Dr. med. Dirk Manski

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Acute Pyelonephritis: Definition and Causes

Guidelines: EAU Guidelines Urological Infections, (German S3 Guidelines UTI).

Definition of Acute Pyelonephritis

Acute pyelonephritis is a bacterial infection of the renal pelvis and the renal parenchyma with fever, flank pain, and bacteriuria. Standard laboratory tests cannot prove bacterial infection of the kidney; acute pyelonephritis is defined clinically as a urinary tract infection with flank pain, flank tenderness, or fever.

Uncomplicated pyelonephritis:

Acute pyelonephritis limited to non-pregnant women before menopause, without anatomical or functional abnormalities of the urinary tract, or infection-promoting comorbidities.

Complicated pyelonephritis:

All patients with pyelonephritis, which is not classified as uncomplicated: in males or pregnant women, patients with anatomical deformities, bladder catheter, renal disease or infection-promoting comorbidities.

Etiology (Causes) of Pyelonephritis

Ascending Infection:

Ascending infection is the most common cause of acute pyelonephritis. Since the female urethra is short and intestinal bacteria tend to colonize the perineum and vulva, women have significantly more often bladder infections and pyelonephritis than men. See section Causes of urinary tract infections.

Vesicoureteral Reflux:

Vesicourethral reflux (VUR) leads to refluxing urine, which becomes infected. Pyelonephritis in VUR tends to cause renal scarring, since intrarenal reflux is common. The anatomy of the papillae causes intrarenal reflux, especially at the renal poles. See also the section "Vesicoureteral reflux".

Renal Scarring due to Pyelonephritis:

Recurrent relapses of acute pyelonephritis produce renal scarring in children. Chronic pyelonephritis and Ask-Upmark kidney may develop. New renal scarring is uncommon beyond five years but may occur until puberty.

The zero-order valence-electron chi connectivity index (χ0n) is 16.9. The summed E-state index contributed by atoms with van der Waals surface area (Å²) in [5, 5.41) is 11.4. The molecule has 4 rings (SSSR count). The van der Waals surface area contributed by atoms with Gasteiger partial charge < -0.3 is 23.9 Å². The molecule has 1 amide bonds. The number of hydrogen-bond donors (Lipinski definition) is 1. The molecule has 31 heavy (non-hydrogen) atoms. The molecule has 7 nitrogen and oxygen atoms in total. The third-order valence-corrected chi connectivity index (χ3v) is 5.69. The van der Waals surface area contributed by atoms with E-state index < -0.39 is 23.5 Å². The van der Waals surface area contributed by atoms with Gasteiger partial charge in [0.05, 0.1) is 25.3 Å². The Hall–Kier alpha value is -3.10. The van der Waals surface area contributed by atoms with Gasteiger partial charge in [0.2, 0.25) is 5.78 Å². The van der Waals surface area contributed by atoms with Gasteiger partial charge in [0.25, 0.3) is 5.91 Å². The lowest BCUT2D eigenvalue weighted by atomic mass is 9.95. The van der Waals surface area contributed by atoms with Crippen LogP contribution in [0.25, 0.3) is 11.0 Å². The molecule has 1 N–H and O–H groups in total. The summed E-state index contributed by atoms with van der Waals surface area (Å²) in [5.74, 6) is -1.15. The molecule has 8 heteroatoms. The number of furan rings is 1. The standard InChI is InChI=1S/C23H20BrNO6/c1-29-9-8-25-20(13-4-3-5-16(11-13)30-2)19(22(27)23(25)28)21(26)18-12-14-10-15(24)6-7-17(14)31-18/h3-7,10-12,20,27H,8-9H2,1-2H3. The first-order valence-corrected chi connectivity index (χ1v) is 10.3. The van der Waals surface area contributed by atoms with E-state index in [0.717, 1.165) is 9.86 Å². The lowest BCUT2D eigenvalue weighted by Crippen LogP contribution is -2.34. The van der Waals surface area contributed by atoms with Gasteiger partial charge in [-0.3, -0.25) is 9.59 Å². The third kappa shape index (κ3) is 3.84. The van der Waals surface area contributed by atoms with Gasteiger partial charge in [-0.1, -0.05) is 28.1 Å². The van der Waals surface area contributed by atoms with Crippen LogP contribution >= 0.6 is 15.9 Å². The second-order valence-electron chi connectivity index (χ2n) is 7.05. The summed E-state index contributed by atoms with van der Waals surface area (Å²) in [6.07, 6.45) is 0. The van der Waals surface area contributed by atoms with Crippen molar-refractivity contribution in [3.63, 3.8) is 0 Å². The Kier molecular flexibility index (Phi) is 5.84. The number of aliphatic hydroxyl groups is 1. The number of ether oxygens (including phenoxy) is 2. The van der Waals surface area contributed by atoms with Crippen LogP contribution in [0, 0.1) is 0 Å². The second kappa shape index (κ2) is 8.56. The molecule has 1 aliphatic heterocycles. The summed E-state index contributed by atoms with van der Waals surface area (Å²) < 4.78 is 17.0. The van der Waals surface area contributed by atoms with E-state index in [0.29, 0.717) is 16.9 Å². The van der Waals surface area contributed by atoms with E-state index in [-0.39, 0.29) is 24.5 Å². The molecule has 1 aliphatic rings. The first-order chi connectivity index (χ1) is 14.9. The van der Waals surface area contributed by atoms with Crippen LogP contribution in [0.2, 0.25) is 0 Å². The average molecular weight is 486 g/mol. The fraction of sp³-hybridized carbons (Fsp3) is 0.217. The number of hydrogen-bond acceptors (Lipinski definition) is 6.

The cause for the vulnerability of the child's kidney to renal scarring is explained with the following mechanisms:

Pyelonephritis in Pregnancy:

The incidence of bacteriuria in pregnancy is 4–7%, comparable to the rate of bacteriuria without pregnancy. Of these patients with bacteriuria, approximately 20–30% develop acute pyelonephritis (1–4% of all pregnant women). The most common manifestation of pyelonephritis is the second trimester.

Complications of pyelonephritis during pregnancy: anemia (23%), sepsis (17%), transient renal failure (2%), pulmonary complications (7%), and premature births (rare). See section urinary tract infections in pregnancy.

Emphysematous Pyelonephritis:

Emphysematous pyelonephritis is a serious complication of acute pyelonephritis with high mortality (43%). Risk factors for emphysematous pyelonephritis are diabetes mellitus or upper urinary tract obstruction. Most probably, E. coli causes gas formation by fermentation. The gas remains restricted within the renal fascia.

Emphysematous pyelonephritis must be distinguished from a renal abscess, which may also contain gas. The renal abscess has a favorable prognosis after drainage and antibiotic treatment.

Emphysematous pyelonephritis (right side): CT without contrast media shows gas formation within the renal fascia, the patient present with severe sepsis. With kind permission Prof. Dr. K. Bohndorf, Augsburg.
figure CT scan of Emphysematous pyelonephritis

Common Pathogens of Acute Pyeloneprhitis

Gram-negative pathogens

E. coli, Klebsiella, Enterobacter, Serratia, Pseudomonas, Proteus mirabilis, and other gram-negative coliform bacteria in 80%.

Gram-positive pathogens

Staphylococcus aureus, Staph. saprophyticus, Enterococci.


Candida (rare).

Pathologic Findings

Gross Pathology

Histology of Acute Pyelonephritis

Microscopy shows dense granulocytic inflammation and tissue destruction with liquefaction in the renal parenchyma and renal pelvis. The inflammation affects mainly the tubules, and the glomeruli are less affected.

Index: 1–9 A B C D E F G H I J K L M N O P Q R S T U V W X Y Z


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  Deutsche Version: Akute Pyelonephritis